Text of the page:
Dr Sun Yat Sen Chinese Garden in Vancouver
A Guide (Part 1)



Enter the Dr Sun Yat Sen Chinese Garden. Vancouver the city falls away, Vancouver the oasis of calm enters.

View of the Chinese Garden Vancouver

Clever design, visual history and intricate layout make this spot a beautiful visit at any time of year.

The initial vista of the garden, interplay of plants, buildings, rocks and water, the 4 elements of a traditional Chinese Garden. Vancouver is fortunate to have this treasure.

What should you notice as you walk around? And what's the history and significance of the garden?


The History

This is a Scholar's garden dedicated to Dr Sun Yat-Sen. The scholars were high-officials in the Ming dynasty of China (1368-1644). These men were so busy with paperwork that they didn't have time to go out of the city and look at nature, so nature had to come to them. Above the doorway into the garden is a plaque with "Yi Yuan" engraved, meaning "Garden of Ease".

(Interestingly, becoming a scholar was a rare way to change your social class at that time. You could become a Very Important Person, if you could find someone to sponsor the cost of your studies.)


The Ingredients

Floor mosaics at the Dr Sun Yat Sen Garden VancouverThe weathered limestone rocks were imported from Lake Tai near Suzhou, China.

These act as changing sculptures, you see different shapes and patterns as the light changes and as you move to new positions. These rocks were thought to invite lucky spirits to inhabit the scholar's garden.

Remember to look at your feet. All the floors are decorated with intricate paving of smooth pebbles, clay tiles, broken pieces of white porcelain and concrete blocks. Each area has a different design.

The jade green water is deliberately cloudy with clay to enhance the reflections. The jade colour symbolizes tranquility, and the gemstone is a Chinese favourite symbolizing wealth and purity.

Reflections in the pond at the Chinese Garden VancouverThese two elements illustrate a primary philosophy of these gardens, the Daoist principles of Yin and Yang.

Here the gentle, soft yin of the water balances the strong, rough yang of the rocks.

The plants are all perennials, and so grow and develop into living, changing sculptures in every season of the year.

A white rose blooms in the sunshine beside a Maple tree and a limestone rock sculpture on a bright summer's day.

Maple Tree and Rose at the Chinese Garden VancouverThe plant varieties are chosen for their symbolic properties, and Chinese and local Canadian plants were selected to create a visual bridge between the cultures.

(The focus of the Dr. Sun Yat Sen Garden Society is to create greater understanding between Chinese and Western cultures within the local community. The Chinese Garden is Vancouver’s most visible symbol of traditional Chinese culture.)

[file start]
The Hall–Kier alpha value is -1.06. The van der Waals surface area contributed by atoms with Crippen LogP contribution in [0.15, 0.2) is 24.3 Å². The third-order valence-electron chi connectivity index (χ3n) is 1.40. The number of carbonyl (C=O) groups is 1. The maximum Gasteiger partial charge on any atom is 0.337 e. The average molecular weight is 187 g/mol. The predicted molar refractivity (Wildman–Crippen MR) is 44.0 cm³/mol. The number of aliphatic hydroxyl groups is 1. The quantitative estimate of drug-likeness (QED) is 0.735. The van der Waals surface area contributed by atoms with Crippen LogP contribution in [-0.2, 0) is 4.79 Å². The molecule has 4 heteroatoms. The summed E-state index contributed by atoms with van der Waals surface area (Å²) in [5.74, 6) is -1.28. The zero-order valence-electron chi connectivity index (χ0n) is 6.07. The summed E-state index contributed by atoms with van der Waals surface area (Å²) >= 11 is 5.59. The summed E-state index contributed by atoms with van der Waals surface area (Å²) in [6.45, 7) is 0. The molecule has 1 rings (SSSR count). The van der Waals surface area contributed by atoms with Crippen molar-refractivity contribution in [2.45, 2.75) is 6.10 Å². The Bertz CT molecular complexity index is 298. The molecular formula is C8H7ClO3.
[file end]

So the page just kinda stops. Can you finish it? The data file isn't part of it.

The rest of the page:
The design of the garden as a whole is based also on Feng Shui, the philosophy of harmony with nature to increase peace and happiness. The architecture of the garden blends with the natural plants, rocks and water to reflect an idealized natural landscape in miniature.


The "Living Room"

I always go left first, and miss the China Maple Hall to the right.

Embroidered Screen from the Chinese Garden VancouverThe largest building, this hall would have been used for the scholar and his family to entertain. I think it's quite plain inside compared to the interesting rocks and plants that are outside.

I do like the silk embroidery screen, done so carefully that the back is almost as pretty as the front.

The main columns in this hall and the Scholar's Study are made of Nan wood now nearly extinct. These pillars were a special gift from the Chinese government specifically for this Chinese garden in Vancouver.

Roof tiles at the Dr Sun Yat Sen Garden VancouverMake sure to notice the door handles - in the shape of a bat. In Chinese bat is 'pin fu' which sounds like the word for luck.

So bat symbols are everywhere, on the door handles and on the drip tiles.

The roof drip tiles were fired in the Imperial kilns in Suzhou, and each has the Chinese character for longevity flanked by two bats. These tiles are designed so a curtain of rain falls onto the plants and floors and creates the "music of nature". Coming to the Garden on a rainy day is a special treat.

The Chinese Garden tour continues: Part 2

Return from the Guide to the Classical Chinese Garden to
Vancouver City Parks